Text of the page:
For Educators

Professional development

The News Literacy Project’s professional development (PD) programs emphasize teaching educators essential news literacy concepts they can integrate into the curriculum to provide their students with the abilities, knowledge and confidence to navigate an increasingly complex and ever-changing information landscape.

We offer compelling interactive workshops, on site or via webinar, for educators from a variety of subject area and grade levels, including librarians and technology/media specialists.

Whether you are new to the field of news literacy or want to expand the ways you integrate it into your curriculum, our professional development offerings can meet your needs.

We know news literacy

Our experienced staff includes former classroom educators and journalists who can address a variety of core topics. You will leave our sessions equipped with knowledge, strategies and resources to give students lasting news literacy skills.

Tailored to your needs

NLP offers six core topics for teaching news literacy as well as customized workshops and seminars. Choose one session on a core topic (up to 90 minutes) or combine sessions for a three-hour or six-hour immersion in news literacy professional development. Sessions include dozens of timely real-life examples, tips, tools and classroom-ready resources for teaching news literacy. NLP also offers certificates of attendance for educators. 

  • What it means to be ‘news-literate’ — an introduction to news literacy education: We’ll provide an overview of the news literacy concepts and skills that students need to be reliably informed, such as recognizing the difference between news and opinion, identifying misinformation, evaluating evidence, using fact-checking and digital verification tools, and discerning various types and forms of bias.
  • Teaching digital verification to spark news literacy learning: Dive into the tools and skills needed to verify the authenticity of information and learn to create engaging fact-checking investigations that empower students to investigate and debunk viral content. Topics include learning to use reverse image searches to determine authenticity of photos and video; using archivers to explore deleted or changed content; developing critical observation skills to determine original context; and using Google Street View to confirm locations.

  • Evaluating the quality of standards-based journalism: Learn why students need to have an understanding of mainstay journalism concepts such as verification, fairness, accountability and independence — and how to build on that understanding in ways that empower students to identify credible news reporting and respond to coverage that is lacking in some way. 

  • Exploring the misinformation landscape: Learn how to teach students to move beyond the unhelpful term “fake news” to more precisely identify the many types of misleading, inaccurate and false information that they encounter. Explore motivations behind different types of propagators of misinformation and learn fact-checking basics to help encourage student learning. By teaching a deeper understanding of misinformation, students can become less susceptible to it and more likely to prioritize reliable, verified sources of news and information.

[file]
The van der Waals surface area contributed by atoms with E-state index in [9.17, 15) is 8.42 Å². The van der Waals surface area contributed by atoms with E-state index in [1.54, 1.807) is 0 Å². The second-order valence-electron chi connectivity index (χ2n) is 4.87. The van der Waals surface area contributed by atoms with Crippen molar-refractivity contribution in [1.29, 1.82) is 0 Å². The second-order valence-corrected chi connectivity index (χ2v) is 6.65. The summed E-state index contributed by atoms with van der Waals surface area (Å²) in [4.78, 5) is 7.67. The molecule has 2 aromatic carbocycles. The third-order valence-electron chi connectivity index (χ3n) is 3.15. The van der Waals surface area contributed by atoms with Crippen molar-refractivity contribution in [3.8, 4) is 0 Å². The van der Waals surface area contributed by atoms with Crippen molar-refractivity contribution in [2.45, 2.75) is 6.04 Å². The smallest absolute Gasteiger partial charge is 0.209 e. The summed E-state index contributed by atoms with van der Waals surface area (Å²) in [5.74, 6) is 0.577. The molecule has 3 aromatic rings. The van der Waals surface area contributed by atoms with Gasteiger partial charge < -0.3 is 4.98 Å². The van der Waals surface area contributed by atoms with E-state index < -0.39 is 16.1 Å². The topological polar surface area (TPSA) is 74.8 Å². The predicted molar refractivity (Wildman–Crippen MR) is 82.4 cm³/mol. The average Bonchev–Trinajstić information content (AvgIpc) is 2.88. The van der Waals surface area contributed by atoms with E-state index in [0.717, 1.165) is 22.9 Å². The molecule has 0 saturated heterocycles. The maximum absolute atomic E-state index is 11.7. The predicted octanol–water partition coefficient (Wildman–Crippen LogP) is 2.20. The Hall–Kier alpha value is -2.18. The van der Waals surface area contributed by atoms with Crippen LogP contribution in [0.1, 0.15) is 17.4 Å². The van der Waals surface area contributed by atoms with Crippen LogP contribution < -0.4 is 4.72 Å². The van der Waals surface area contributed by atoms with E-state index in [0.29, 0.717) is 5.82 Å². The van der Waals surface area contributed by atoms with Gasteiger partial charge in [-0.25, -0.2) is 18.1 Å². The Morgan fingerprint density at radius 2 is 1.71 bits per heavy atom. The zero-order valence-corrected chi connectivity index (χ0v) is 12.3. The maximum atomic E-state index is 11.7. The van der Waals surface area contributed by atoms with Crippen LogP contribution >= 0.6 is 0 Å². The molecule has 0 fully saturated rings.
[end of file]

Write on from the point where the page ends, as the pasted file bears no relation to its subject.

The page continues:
• Understanding bias — a nuanced approach to a vital news literacy topic: People frequently perceive and allege bias in news coverage, but what does this really mean? What makes a piece of news biased, and who decides? What role do our own biases play in our perceptions of bias? In this session we’ll help you teach this vital, controversial, complex topic in ways that empower students to meaningfully evaluate the fairness and impartiality of news coverage. 

  • Using news literacy to drive civic engagement: Consuming, engaging with, sharing and creating information are the most fundamental and common civic actions that anyone can take. This session examines the connection between news literacy and civics and explores how news literacy learning can ignite civic engagement and improve civic literacy and reasoning. Educators leave with tips, ideas and strategies for using news literacy to supercharge a “consume/engage/create” cycle around timely issues. 

We offer several options for professional development events, including customized workshops and seminars. We also can give keynote addresses and presentations and lead discussions for general audiences.

Pricing for core professional development sessions

Virtual:

  • Three-hour/half-day virtual trainings are $500.
  • Six-hour/full-day virtual trainings are $1,000.

In-person:

  • Three-hour/half-day in-person trainings are $1,750 (U.S. travel included).
  • Six-hour/full-day in-person trainings are $2,500 (U.S. travel included).

We can prepare customized quotes for specific time frames, settings and topics.

For more information, email pd@newslit.org.

What people have to say

“This was by far the most valuable webinar I have attended EVER. Thank you so much for the information. The webinar was informative, professional and highly engaging.”

Laura Smith
Educator